There are many things that can be taken for granted including food, clean water and shelter. But what happens when the global food crisis hits home? The School of Global Environmental Sustainability at Colorado State University is presenting a panel discussion on just that. “Global Food Security: What Is It and How Does It Affect Me?” will be held at 5 p.m. Wednesday, April 28 at Avogadro’s Number in Fort Collins.
The panel will feature CSU experts in different areas of food security: Dan Bush with the Department of Biology, Jan Leach with the Department of Bioagricultural Sciences and Pest Management, Doug Murray with the Department of Sociology and Henry Thompson with the Department of Horticulture and Landscape Architecture.
Critical Piece to Sustainability
“This is one of the most critical pieces to the future sustainability of our world,” said Diana Wall, director of the School of Global Environmental Sustainability. “Global food security is impacted by so many different elements – land use, soil biodiversity, population growth, climate change – and it is finally starting to get a much higher level of attention.”
The panel discussion will be held at Avogadro’s Number, 605 S. Mason St. in Fort Collins, and is free and open to the public. For more information, please visit http://soges.colostate.edu or call (970) 492-4215.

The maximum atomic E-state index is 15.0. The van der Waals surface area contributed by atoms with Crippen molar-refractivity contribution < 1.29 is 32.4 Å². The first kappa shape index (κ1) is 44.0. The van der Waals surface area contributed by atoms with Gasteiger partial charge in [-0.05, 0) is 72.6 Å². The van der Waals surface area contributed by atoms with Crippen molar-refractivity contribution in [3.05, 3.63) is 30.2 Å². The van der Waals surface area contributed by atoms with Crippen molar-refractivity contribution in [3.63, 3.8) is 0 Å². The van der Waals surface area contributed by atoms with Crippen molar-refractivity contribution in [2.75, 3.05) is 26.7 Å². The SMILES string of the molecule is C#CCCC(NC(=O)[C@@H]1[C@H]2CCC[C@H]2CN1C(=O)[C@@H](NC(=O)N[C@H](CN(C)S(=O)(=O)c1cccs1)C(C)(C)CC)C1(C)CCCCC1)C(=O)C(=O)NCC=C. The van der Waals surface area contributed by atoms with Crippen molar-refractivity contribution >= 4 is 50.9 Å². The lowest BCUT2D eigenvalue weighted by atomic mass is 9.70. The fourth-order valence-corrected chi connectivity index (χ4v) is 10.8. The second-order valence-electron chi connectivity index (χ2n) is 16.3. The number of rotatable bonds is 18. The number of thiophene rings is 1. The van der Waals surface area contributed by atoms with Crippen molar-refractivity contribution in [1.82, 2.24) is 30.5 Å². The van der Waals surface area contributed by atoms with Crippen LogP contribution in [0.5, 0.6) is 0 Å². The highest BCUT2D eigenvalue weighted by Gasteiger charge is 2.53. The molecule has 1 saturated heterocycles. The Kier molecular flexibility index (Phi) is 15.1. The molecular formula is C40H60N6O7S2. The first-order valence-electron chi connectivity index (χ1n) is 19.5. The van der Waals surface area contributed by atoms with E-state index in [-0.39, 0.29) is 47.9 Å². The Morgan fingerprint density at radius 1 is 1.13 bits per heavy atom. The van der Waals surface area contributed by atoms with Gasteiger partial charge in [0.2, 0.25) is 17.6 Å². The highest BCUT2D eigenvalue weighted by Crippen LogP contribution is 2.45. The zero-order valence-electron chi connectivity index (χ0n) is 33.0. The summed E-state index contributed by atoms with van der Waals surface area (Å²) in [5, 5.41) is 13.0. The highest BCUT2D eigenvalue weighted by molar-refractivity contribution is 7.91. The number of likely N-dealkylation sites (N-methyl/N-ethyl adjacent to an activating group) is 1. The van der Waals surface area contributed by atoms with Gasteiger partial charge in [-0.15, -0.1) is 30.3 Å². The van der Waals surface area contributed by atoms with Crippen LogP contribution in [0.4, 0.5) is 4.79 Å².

About The School of Global Environmental Sustainability
A first for the state, the School of Global Environmental Sustainability is an umbrella organization that encompasses all environmental education and research at the university. The school positions CSU to address the multiple challenges to global sustainability through broad-based research, curricular and outreach initiatives. Areas of emphasis will include food security, poverty, inequality, water management strategies and desertification, globalization, industrial ecology, sustainable engineering, population growth and urbanization. This approach will capitalize on the university’s historic strength in environmental research and education, and will build upon the education and research that already exists within all eight colleges on campus; from the Warner College of Natural Resources to the College of Business.